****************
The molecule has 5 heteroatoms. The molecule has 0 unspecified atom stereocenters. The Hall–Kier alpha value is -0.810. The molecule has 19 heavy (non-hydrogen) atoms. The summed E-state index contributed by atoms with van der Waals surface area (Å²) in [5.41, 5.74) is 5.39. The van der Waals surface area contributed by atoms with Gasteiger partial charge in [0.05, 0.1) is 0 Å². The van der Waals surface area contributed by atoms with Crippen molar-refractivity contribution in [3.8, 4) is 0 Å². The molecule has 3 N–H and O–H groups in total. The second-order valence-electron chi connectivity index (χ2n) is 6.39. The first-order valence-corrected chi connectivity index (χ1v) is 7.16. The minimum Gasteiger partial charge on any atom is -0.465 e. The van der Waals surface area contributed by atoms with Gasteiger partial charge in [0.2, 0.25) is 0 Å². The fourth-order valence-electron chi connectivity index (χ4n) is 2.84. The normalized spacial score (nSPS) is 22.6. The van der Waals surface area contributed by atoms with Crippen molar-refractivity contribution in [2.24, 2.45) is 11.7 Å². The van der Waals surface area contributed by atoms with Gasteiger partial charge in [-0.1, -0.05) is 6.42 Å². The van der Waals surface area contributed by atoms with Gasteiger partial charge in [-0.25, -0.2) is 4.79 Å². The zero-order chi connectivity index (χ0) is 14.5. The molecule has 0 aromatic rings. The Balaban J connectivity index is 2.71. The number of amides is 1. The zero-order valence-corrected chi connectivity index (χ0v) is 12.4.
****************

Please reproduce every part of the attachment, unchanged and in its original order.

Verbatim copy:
The molecule has 5 heteroatoms. The molecule has 0 unspecified atom stereocenters. The Hall–Kier alpha value is -0.810. The molecule has 19 heavy (non-hydrogen) atoms. The summed E-state index contributed by atoms with van der Waals surface area (Å²) in [5.41, 5.74) is 5.39. The van der Waals surface area contributed by atoms with Gasteiger partial charge in [0.05, 0.1) is 0 Å². The van der Waals surface area contributed by atoms with Crippen molar-refractivity contribution in [3.8, 4) is 0 Å². The molecule has 3 N–H and O–H groups in total. The second-order valence-electron chi connectivity index (χ2n) is 6.39. The first-order valence-corrected chi connectivity index (χ1v) is 7.16. The minimum Gasteiger partial charge on any atom is -0.465 e. The van der Waals surface area contributed by atoms with Gasteiger partial charge in [0.2, 0.25) is 0 Å². The fourth-order valence-electron chi connectivity index (χ4n) is 2.84. The normalized spacial score (nSPS) is 22.6. The van der Waals surface area contributed by atoms with Crippen molar-refractivity contribution in [2.24, 2.45) is 11.7 Å². The van der Waals surface area contributed by atoms with Gasteiger partial charge in [-0.1, -0.05) is 6.42 Å². The van der Waals surface area contributed by atoms with Gasteiger partial charge in [-0.25, -0.2) is 4.79 Å². The zero-order chi connectivity index (χ0) is 14.5. The molecule has 0 aromatic rings. The Balaban J connectivity index is 2.71. The number of amides is 1. The zero-order valence-corrected chi connectivity index (χ0v) is 12.4.